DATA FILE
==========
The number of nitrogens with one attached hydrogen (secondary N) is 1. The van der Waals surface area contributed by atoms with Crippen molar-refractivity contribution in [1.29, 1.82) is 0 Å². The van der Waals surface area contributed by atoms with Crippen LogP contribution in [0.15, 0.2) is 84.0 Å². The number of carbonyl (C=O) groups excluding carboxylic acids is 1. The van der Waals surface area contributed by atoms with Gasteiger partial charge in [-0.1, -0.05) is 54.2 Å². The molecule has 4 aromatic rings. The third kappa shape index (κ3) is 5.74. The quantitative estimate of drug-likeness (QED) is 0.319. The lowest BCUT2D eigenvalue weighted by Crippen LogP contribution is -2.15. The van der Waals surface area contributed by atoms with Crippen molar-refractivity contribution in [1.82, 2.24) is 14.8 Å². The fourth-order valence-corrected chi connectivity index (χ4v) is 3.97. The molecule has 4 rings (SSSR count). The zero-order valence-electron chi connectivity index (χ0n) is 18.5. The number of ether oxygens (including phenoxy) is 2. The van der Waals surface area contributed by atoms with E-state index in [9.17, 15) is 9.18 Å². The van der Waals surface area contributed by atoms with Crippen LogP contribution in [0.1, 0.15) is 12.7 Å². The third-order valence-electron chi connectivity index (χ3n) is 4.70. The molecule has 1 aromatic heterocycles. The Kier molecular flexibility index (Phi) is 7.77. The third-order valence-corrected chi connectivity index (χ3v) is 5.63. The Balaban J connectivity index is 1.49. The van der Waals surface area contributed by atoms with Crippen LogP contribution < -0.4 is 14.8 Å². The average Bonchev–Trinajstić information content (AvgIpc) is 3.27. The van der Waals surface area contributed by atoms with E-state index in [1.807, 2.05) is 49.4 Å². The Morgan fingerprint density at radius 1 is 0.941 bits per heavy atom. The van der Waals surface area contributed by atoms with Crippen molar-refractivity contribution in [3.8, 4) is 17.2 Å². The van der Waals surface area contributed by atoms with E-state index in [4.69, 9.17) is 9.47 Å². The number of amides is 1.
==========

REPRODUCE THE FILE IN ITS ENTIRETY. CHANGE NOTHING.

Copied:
The number of nitrogens with one attached hydrogen (secondary N) is 1. The van der Waals surface area contributed by atoms with Crippen molar-refractivity contribution in [1.29, 1.82) is 0 Å². The van der Waals surface area contributed by atoms with Crippen LogP contribution in [0.15, 0.2) is 84.0 Å². The number of carbonyl (C=O) groups excluding carboxylic acids is 1. The van der Waals surface area contributed by atoms with Gasteiger partial charge in [-0.1, -0.05) is 54.2 Å². The molecule has 4 aromatic rings. The third kappa shape index (κ3) is 5.74. The quantitative estimate of drug-likeness (QED) is 0.319. The lowest BCUT2D eigenvalue weighted by Crippen LogP contribution is -2.15. The van der Waals surface area contributed by atoms with Crippen molar-refractivity contribution in [1.82, 2.24) is 14.8 Å². The fourth-order valence-corrected chi connectivity index (χ4v) is 3.97. The molecule has 4 rings (SSSR count). The zero-order valence-electron chi connectivity index (χ0n) is 18.5. The number of ether oxygens (including phenoxy) is 2. The van der Waals surface area contributed by atoms with E-state index in [9.17, 15) is 9.18 Å². The van der Waals surface area contributed by atoms with Crippen LogP contribution in [0.1, 0.15) is 12.7 Å². The third-order valence-electron chi connectivity index (χ3n) is 4.70. The molecule has 1 aromatic heterocycles. The Kier molecular flexibility index (Phi) is 7.77. The third-order valence-corrected chi connectivity index (χ3v) is 5.63. The Balaban J connectivity index is 1.49. The van der Waals surface area contributed by atoms with Crippen LogP contribution < -0.4 is 14.8 Å². The average Bonchev–Trinajstić information content (AvgIpc) is 3.27. The van der Waals surface area contributed by atoms with E-state index in [1.807, 2.05) is 49.4 Å². The Morgan fingerprint density at radius 1 is 0.941 bits per heavy atom. The van der Waals surface area contributed by atoms with Crippen molar-refractivity contribution in [3.8, 4) is 17.2 Å². The van der Waals surface area contributed by atoms with E-state index in [4.69, 9.17) is 9.47 Å². The number of amides is 1.